The U.S. Department of Health and Human Services (HHS) recently revealed the agency's proposal to narrow the legal definition of sex under Title IX, the federal civil rights law that bans discrimination based on sex in education programs receiving federal funding.
If the proposed definition of gender is adopted by HHS and other federal agencies that enforce Title IX, transgender students would be limited in their ability to obtain assistance from the federal government when faced with discrimination. However, transgender students alleging discrimination may still bring suit against universities and may have options to obtain relief under institutional policies and procedures.
In a recent leaked memo obtained by The New York Times, HHS urges government agencies enforcing Title IX, including the Departments of Education (DOE), Justice (DOJ), and Labor, to adopt a uniform definition of gender based "on a biological basis that is clear, grounded in science, objective and administrable." Specifically, HHS proposed sex to mean "a person's status as male or female based on immutable biological traits identifiable by or before birth."
HHS further proposed that the sex "listed on a person's birth certificate, as originally issued, shall constitute definitive proof of a person's sex unless rebutted by reliable genetic evidence." The proposal could affect an estimated 1.4 million Americans who identify as a gender other than that assigned at birth.
The proposed change could impact the manner in which educational institutions address discrimination that arises in a variety of contexts, including admissions policies, bathroom and locker room access, and athletic participation. The proposal also may have implications for the DOE's expected proposed rule dealing with allegations of sexual harassment at colleges and universities.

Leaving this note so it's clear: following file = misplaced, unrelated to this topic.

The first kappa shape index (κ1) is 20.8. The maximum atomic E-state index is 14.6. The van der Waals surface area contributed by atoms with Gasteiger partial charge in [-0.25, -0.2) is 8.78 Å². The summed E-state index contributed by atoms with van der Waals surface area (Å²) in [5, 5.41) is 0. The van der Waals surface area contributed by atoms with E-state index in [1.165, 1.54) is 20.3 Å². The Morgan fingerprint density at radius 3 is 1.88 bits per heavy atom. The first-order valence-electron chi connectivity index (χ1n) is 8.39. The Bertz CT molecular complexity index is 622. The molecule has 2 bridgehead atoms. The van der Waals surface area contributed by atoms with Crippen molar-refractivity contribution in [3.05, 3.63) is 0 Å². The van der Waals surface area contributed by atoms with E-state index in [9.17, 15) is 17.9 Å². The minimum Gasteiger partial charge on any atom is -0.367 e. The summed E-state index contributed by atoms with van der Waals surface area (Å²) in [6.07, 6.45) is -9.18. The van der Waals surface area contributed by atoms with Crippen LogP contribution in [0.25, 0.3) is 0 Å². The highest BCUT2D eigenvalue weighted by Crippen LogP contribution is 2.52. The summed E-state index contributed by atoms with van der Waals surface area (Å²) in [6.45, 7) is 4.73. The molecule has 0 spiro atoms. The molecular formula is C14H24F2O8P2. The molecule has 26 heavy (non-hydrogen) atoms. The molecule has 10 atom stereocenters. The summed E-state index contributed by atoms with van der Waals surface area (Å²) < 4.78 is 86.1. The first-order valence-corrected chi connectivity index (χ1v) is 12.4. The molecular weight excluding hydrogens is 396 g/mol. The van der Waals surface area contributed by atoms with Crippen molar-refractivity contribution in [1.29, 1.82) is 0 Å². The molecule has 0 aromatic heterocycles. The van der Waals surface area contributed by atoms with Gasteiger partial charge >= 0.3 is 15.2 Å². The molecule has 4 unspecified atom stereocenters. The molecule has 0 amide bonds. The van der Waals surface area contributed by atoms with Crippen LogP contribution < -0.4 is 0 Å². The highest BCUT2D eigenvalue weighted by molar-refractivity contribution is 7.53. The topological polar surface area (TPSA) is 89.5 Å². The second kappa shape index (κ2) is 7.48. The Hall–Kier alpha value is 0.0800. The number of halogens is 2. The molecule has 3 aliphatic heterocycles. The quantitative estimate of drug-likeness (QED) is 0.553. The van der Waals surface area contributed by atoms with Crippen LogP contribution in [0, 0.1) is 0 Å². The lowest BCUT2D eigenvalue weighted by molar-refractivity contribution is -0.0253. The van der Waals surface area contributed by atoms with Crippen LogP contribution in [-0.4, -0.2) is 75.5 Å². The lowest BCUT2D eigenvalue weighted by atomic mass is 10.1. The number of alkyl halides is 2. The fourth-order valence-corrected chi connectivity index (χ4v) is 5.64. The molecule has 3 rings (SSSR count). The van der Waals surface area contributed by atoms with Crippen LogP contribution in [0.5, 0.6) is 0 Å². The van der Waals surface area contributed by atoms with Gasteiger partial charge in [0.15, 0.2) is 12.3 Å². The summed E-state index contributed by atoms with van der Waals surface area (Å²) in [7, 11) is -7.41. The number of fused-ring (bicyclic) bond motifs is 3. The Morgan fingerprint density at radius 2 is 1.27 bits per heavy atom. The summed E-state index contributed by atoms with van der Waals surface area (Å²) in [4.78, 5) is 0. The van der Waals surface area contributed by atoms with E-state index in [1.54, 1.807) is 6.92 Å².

This proposal is consistent with the Trump administration's systematic efforts to roll back the Obama administration's inclusive application of civil rights protections to transgender individuals. The current legal landscape, however, is anything but certain.
As we commented earlier this year, the Trump administration's revocation of the 2015 and 2016 Title IX guidance requiring schools to treat transgender students in accordance with their gender identity comes in opposition to recent federal court decisions. Last year, U.S. Attorney General Jeff Sessions revoked the Obama administration's protection against discrimination based on gender identity in the employment context, and established the DOJ's position that Title VII's prohibition of sex discrimination "does not encompass discrimination based on gender identity per se, including transgender status."
However, the Equal Employment Opportunity Commission has refused to reverse course and continues to interpret Title VII's prohibition of sex discrimination as "forbidding any employment discrimination based on gender identity or sexual orientation." In addition, a number of states and municipalities have extended workplace nondiscrimination provisions to transgender individuals.